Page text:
Sheriff principal

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In Scotland a sheriff principal (pl. sheriffs principal) is a judge in charge of a sheriffdom with judicial, quasi-judicial, and administrative responsibilities. Sheriffs principal have been part of the judiciary of Scotland since the 11th century. Sheriffs principal were originally appointed by the Monarch of Scotland, and evolved into a heritable jurisdiction before appointment was again vested in the Crown and the Monarch of the United Kingdom following the passage of the Heritable Jurisdictions (Scotland) Act 1746.

Under the Sheriff Courts (Scotland) Act 1971 (as amended), each sheriff principal is appointed by the Monarch of the United Kingdom on the advice of the First Minister of Scotland, who is advised by the Judicial Appointments Board for Scotland. As of May 2017 there were six sheriffs principal, each of whom has responsibility not only as a judge, but for the administration of justice in their respective sheriffdoms. Sheriffs principal have to ensure the effective running of the sheriff courts and justice of the peace courts within their jurisdiction. Following the passage of both the Courts Reform (Scotland) Act 2014 and the Judiciary and Courts (Scotland) Act 2008, sheriffs principal are subject to the authority and direction of the Lord President of the Court of Session as Head of the Judiciary of Scotland.

Sheriffs principal hold additional judicial offices, including the Sheriff Principal of Lothian and Borders who is Sheriff in Chancery, and President of the Sheriff Personal Injury Court. All of the sheriffs principal are Appeal Sheriffs and ex officio members of the Sheriff Appeal Court.

Outside their judicial office, each sheriff principal holds several other offices ex officio, including Commissioner of Northern Lighthouses and General Commissioner of Income Tax, with each sheriff principal having a ceremonial role in their respective sheriffdom that means they outrank all but members of the royal family and the Lord Lieutenant.

When researching the history of the sheriffs principal there is much confusion over the use of different names to refer sheriffs in Scotland. Sheriffs principal are those sheriffs who have held office over a sherifdom, whether through inheritance or through direct appointment by the Crown. Thus, hereditary sheriff (before 1746) and sheriff-depute (after 1746) are the precursors to the modern office of sheriff principal, the precursor to the modern office of sheriff was historically referred to as sheriff substitute.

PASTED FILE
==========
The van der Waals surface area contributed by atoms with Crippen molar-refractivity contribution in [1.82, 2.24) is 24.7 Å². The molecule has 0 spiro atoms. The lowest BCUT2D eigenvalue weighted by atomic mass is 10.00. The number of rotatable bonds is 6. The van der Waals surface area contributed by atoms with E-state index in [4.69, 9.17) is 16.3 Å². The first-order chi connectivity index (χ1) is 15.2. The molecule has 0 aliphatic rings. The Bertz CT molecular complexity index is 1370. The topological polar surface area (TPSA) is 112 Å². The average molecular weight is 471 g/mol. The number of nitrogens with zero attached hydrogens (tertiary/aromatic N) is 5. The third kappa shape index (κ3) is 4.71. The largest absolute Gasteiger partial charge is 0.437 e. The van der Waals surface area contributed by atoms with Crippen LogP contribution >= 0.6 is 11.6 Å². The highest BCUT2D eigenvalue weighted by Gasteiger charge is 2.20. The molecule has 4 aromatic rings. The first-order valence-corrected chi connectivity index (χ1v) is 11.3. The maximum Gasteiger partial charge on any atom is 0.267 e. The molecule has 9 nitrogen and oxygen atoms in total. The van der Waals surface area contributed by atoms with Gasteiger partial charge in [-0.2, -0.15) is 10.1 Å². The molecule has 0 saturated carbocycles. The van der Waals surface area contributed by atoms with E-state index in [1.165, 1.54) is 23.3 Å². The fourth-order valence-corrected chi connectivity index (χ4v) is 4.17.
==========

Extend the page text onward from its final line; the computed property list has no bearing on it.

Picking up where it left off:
History[edit]

Origins[edit]

David I, King of Scots from 1124 to 1153, appointed sheriffs as administrators and judges throughout Scotland. Such officers eventually became hereditary with a sheriff-depute appointed to undertake the actual judicial work of the office, it is from these sheriffs that the modern day office of sheriffs principal derives, with a final settlement on the name by the Sheriff Courts (Scotland) Act 1971. The modern day office of sheriff derives from the sheriffs-substitute that were appointed by the sheriffs-depute (now sheriffs principal.)[1][2]

16th Century[edit]

In 1540 an Act of the Parliament of Scotland mandated that sheriffs principal (along with bailies and stewards) should "hold all their three head courts by themselves in proper person, unless they have a just and lawful excuse".[3] However, in the 16th Century it appears that sheriffs-depute held office entirely at the will of the sheriffs principal, and undertook the vast majority of judicial work.[4]

17th Century[edit]

In the 17th Century, under the reign of Charles II, the number of heritable sheriffs principal increased in recognition of his restoration to the throne. By 1700, 21 of the 33 sheriffs principal were hereditary.[5]

18th Century[edit]

In the 18th Century, the office of hereditary sheriff principal was abolished by the Heritable Jurisdictions (Scotland) Act 1746,[6][7] with the sheriffs-depute assuming the role and office of sheriff principal.

19th Century[edit]

Until about the middle of the 19th century there were 30 sheriffs principal. Of those sheriffs principal two (Glasgow and Edinburgh) were effectively full-time appointments while the remainder were part-time appointments filled by senior advocates, who are members of the Faculty of Advocates. Over the years there was a gradual amalgamation of sheriffdoms, with a consequential diminution in the number of sheriffs principal.[citation needed]

20th Century[edit]

In the 20th Century the sheriff principal had appellate jurisdiction over summary causes in civil cases, with only cases that went to a full proof (hearing) having a right of appeal to both the sheriff principal and the Court of Session.[8]

In 1971, the Sheriff Courts (Scotland) Act 1971 confirmed the naming of sheriffs principal (affirming that the office of sheriff depute should be known as sheriff principal), and that sheriffs-substitute should be known as sheriff, stating:[2]

4 Offices of sheriff principal and sheriff (1) The office of sheriff (that is to say, the office known formerly as the office of sheriff depute, but known immediately before the commencement of this Act as the office of sheriff) shall be known as the office of sheriff principal, the office of sheriff substitute shall be known as the office of sheriff, and the office of honorary sheriff substitute shall be known as the office of honorary sheriff.

— Section 4, Sheriff Courts (Scotland) Act 1971

The number of sheriffdoms was reduced to six in 1975 by the Sheriffdoms Reorganisation Order 1974, with all the prior sheriffdoms abolished and replaced by the following sheriffdoms:

  • Grampian, Highlands and Islands;
  • Tayside, Central and Fife;
  • Lothian and Borders;
  • Glasgow and Strathkelvin;
  • North Strathclyde;
  • South Strathclyde, Dumfries and Galloway;